The province of San Juan belongs to the semi-desert Cuyo region. It is mostly agricultural, and is the country’s second largest producer of wine.
Its main attractions are the city of San Juan, the Ischigualasto Provincial Park, the Quebrada de Ullum Dam, the Pismenta hot springs, and the pagan Difunta Correa shrine.
San Juan City
The city of San Juan is in fertile wine country; more than half of the city’s agricultural output is used in the production of wine. Rainfall is scarce, so to stay green the city resorts to artificial means, not unlike the irrigation process used throughout the province for its vineyards and orchards. Running between San Juan’s streets and pavements are small canals that irrigate the mulberry and paradise trees that line streets and squares.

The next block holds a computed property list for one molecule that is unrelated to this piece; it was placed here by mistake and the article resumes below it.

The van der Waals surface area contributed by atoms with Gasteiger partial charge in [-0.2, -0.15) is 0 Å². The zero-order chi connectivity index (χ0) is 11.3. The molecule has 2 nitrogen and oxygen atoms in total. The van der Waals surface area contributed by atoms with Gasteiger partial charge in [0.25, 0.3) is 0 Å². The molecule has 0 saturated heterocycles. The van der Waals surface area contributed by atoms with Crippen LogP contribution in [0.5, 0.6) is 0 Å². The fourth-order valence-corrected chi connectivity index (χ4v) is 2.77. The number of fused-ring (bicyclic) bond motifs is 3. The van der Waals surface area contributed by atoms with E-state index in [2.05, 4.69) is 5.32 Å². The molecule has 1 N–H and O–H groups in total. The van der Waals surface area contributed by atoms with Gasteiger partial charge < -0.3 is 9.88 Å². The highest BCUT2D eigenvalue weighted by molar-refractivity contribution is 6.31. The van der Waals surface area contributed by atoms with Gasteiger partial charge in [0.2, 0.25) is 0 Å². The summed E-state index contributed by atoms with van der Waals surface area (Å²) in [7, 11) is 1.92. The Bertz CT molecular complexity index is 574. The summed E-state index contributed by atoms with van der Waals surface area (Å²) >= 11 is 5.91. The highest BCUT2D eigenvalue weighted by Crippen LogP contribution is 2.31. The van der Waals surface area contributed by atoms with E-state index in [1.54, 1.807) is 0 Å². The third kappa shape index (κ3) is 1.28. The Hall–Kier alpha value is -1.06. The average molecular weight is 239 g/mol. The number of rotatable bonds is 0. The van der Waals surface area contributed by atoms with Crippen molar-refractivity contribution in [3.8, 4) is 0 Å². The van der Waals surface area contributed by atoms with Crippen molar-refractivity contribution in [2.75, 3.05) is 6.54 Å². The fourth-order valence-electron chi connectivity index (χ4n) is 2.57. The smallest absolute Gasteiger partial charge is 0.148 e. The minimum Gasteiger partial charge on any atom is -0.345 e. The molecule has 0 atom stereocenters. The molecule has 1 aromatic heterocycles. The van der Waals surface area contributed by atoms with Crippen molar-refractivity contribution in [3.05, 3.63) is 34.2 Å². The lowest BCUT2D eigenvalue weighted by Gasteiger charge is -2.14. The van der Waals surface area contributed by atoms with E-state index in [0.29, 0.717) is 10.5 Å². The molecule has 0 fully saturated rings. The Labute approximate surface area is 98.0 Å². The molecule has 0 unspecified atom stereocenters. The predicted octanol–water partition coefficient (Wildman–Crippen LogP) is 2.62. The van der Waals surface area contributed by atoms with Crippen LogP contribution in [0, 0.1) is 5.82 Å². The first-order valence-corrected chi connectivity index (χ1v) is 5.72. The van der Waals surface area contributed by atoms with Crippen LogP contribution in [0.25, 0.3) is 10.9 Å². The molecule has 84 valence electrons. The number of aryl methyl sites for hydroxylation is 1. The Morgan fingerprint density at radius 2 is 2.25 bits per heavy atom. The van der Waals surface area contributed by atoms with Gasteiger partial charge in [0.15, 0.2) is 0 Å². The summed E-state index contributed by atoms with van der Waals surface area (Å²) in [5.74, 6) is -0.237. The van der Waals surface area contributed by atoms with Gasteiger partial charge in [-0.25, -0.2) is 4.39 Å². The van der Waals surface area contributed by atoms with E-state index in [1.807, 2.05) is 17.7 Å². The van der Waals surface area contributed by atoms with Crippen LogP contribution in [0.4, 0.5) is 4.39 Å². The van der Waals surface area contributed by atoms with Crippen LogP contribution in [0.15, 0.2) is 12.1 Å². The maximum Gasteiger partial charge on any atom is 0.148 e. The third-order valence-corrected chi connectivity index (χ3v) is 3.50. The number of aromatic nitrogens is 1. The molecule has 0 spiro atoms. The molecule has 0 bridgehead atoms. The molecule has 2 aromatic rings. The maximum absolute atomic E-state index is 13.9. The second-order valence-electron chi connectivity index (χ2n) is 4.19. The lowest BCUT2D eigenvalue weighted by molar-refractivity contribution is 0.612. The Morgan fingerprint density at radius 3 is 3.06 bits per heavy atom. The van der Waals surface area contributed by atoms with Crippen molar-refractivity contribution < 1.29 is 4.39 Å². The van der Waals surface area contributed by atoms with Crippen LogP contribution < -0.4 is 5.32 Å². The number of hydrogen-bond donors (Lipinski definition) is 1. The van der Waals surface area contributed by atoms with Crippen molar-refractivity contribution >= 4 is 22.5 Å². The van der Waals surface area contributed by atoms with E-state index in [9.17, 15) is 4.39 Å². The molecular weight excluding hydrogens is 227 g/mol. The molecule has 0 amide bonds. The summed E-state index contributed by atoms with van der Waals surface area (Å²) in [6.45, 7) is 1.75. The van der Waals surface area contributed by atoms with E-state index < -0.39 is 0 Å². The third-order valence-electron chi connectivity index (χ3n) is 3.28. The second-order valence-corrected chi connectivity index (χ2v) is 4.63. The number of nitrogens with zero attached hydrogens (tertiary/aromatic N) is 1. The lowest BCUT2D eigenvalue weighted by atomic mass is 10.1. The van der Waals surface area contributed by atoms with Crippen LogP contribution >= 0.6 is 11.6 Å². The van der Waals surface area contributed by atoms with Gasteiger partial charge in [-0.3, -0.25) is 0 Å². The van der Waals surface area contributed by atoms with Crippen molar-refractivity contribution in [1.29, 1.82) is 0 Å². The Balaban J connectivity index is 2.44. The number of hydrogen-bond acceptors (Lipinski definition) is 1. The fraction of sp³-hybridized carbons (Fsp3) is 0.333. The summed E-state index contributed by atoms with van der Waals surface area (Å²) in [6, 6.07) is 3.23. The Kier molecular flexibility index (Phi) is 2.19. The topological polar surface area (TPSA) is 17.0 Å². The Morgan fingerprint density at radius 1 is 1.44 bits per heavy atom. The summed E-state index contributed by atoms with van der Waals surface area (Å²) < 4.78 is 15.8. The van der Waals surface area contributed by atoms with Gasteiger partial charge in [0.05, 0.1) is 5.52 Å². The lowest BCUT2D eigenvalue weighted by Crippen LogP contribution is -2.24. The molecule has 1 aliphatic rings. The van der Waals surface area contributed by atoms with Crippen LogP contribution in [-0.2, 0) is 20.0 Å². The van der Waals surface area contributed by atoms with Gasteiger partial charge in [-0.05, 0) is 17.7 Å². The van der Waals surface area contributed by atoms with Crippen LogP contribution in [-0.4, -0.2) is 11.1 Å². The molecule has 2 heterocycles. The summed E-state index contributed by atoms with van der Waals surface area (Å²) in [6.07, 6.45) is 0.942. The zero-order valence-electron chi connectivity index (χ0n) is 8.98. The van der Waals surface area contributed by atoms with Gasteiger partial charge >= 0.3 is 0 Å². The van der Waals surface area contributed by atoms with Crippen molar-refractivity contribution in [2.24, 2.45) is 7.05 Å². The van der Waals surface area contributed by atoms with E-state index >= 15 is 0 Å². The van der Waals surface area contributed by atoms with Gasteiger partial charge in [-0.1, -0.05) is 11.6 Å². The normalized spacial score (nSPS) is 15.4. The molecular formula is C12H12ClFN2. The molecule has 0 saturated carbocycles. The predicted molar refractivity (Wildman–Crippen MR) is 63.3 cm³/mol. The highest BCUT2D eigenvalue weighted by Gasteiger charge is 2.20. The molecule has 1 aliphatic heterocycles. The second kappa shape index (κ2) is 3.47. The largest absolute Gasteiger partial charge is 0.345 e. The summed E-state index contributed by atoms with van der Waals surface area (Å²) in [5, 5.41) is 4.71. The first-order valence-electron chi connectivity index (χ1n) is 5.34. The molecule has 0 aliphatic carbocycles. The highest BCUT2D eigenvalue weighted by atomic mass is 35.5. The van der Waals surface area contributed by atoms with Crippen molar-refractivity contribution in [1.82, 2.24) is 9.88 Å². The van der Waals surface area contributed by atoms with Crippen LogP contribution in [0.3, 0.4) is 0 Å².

The main shopping and entertainment streets in San Juan are Mitre, José Ignacio de la Roza Avenida Santa Fe, the pedestrian Calle Rivadavia and Avenida San Martín, where many of San Juan’s fine restaurants are.
San Juan’s main tourist attractions are its vineyards, the nearby Ischigualasto National Park, and the Quebrada de Ullum Dam, which has a hydroelectricity station that provides the city power. San Juan is also rich in archeological sites, and has a wealth of prehistoric artefacts in the Mariano Gambier Archeology Museum.